(CNN) – On CNN’s “State of the Union,” four governors were asked Sunday whether they want to rule out a presidential bid.
Republican Gov. Mike Pence of Indiana, considered a dark horse for the 2016 presidential race, didn’t directly answer the question.
(CNN) – Four governors - two Republicans and two Democrats - indicated Sunday that their states would not be headed down the same road as Colorado and Washington in terms of legalizing recreational marijuana.
Asked on CNN’s “State of the Union” whether they would consider making pot legal, Texas Gov. Rick Perry was the first to jump in with a flat “no.”
(CNN) - Sen. John McCain said Sunday he's not abandoning immigration reform this year, warning that the country's changing demographics make reform an imperative task for Republicans.
"I have not given up hope that we will act - and we must act," the Arizona Republican told CNN's Candy Crowley on "State of the Union."
(CNN) - Sen. Ted Cruz, R-Texas, is not making many friends in his own party after his latest attempt to block the Senate from raising the debt ceiling.
The Senate voted 67-31 Wednesday to break Cruz's filibuster as a dozen Republicans crossed party lines to vote with the Democrats against Cruz.
"[Cruz] forced their votes but you have several senators who are in purple states where shutting down the government, where leading us to the brink of economic ruin is not playing well for them," NPR correspondent Corey Dade said on CNN's State of the Union. "They're this close, they think, to retaking the Senate. They don't want to toy with that."
(CNN) – Sen. John McCain on Sunday slammed U.S. policy in Syria as an “abysmal failure and a disgraceful one.”
A second round of peace talks wrapped up in Geneva Saturday with little progress toward ending Syria's civil war, and nearly 5,000 people have died in there in the past three weeks, marking the most violent stretch in Syria's almost three-year conflict.
(CNN) - For the past 14 years, U.S. delegations to the Olympics have included a president, vice president or member of the president's family - but President Barack Obama's decision not to travel to Russia was not a snub to Russian President Vladimir Putin, Janet Napolitano said in an interview with CNN's "State of the Union."
"I think the President chose delegations that represent leaders from various walks of life, former Olympians, leaders in government service," said Napolitano, who's leading the U.S. delegation in the current Winter Olympic Games and served as secretary of Homeland Security from 2009 to 2013.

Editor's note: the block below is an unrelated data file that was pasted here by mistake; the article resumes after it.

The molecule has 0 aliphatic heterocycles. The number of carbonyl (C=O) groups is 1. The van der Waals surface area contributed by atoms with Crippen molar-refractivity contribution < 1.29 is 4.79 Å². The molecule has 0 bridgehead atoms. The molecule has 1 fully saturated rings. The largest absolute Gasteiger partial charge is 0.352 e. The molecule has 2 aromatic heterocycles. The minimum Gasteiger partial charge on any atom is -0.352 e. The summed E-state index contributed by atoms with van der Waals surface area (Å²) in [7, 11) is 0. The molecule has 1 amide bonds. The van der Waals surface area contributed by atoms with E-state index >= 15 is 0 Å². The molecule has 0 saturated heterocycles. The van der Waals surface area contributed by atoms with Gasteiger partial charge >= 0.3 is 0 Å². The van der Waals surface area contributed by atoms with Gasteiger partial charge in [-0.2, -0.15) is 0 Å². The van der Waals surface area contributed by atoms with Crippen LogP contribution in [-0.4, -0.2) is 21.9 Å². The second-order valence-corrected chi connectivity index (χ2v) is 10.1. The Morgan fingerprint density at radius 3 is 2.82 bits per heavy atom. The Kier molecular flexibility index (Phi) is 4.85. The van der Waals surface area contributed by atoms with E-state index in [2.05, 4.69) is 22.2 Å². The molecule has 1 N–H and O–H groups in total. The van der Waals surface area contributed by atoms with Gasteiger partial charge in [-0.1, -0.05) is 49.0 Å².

(CNN) – The Russian ambassador to the U.S. said Sunday he’s “absolutely certain” the Olympic Games in Sochi next month will be safe from terrorist attacks. He pushed back against reports of a “black widow” threat.
“There was a report of some notice that (was) circulated as a kind of lookout information. It doesn't necessarily mean that there is an immediate threat,” Sergey Kislyak said in an exclusive interview on CNN’s “State of the Union.”
(CNN) - White House senior adviser Dan Pfeiffer said President Barack Obama's plan to take more action in 2014-even without congressional approval-shouldn't be considered a threat to lawmakers on Capitol Hill.
"I don't think it's confrontational. It's 'Let's find areas to work together,'" he said Sunday on CNN's "State of the Union." "There are some items right before Congress we can do together."
Updated 1:52 p.m. ET
(CNN) - Sen. Rand Paul said Sunday that Democrats are failing in their attempts to frame the GOP as a party that wages a war against women, and argued the message comes from the party of former President Bill Clinton, whose reputation is still tarnished from his “predatory behavior” in the Monica Lewinsky scandal.
"The whole thing of the 'war on women,' I sort of laughingly say, 'Yeah, there might have been – but the women are winning it,'" the Republican senator from Kentucky said on CNN's "State of the Union." He said women have made great strides and, as an example, now make up more than half the students at medical and law schools.
(CNN) - Sen. Rand Paul on Sunday clarified comments he made last week about the government's role in discouraging women from having children out of wedlock as a way to stem poverty.
The Republican senator from Kentucky said on CNN's "State of the Union" that he didn't "come up with a policy prescription," such as limiting government aid, but rather said it's up to communities to resolve the problem, which he called the No. 1 cause of poverty in the country.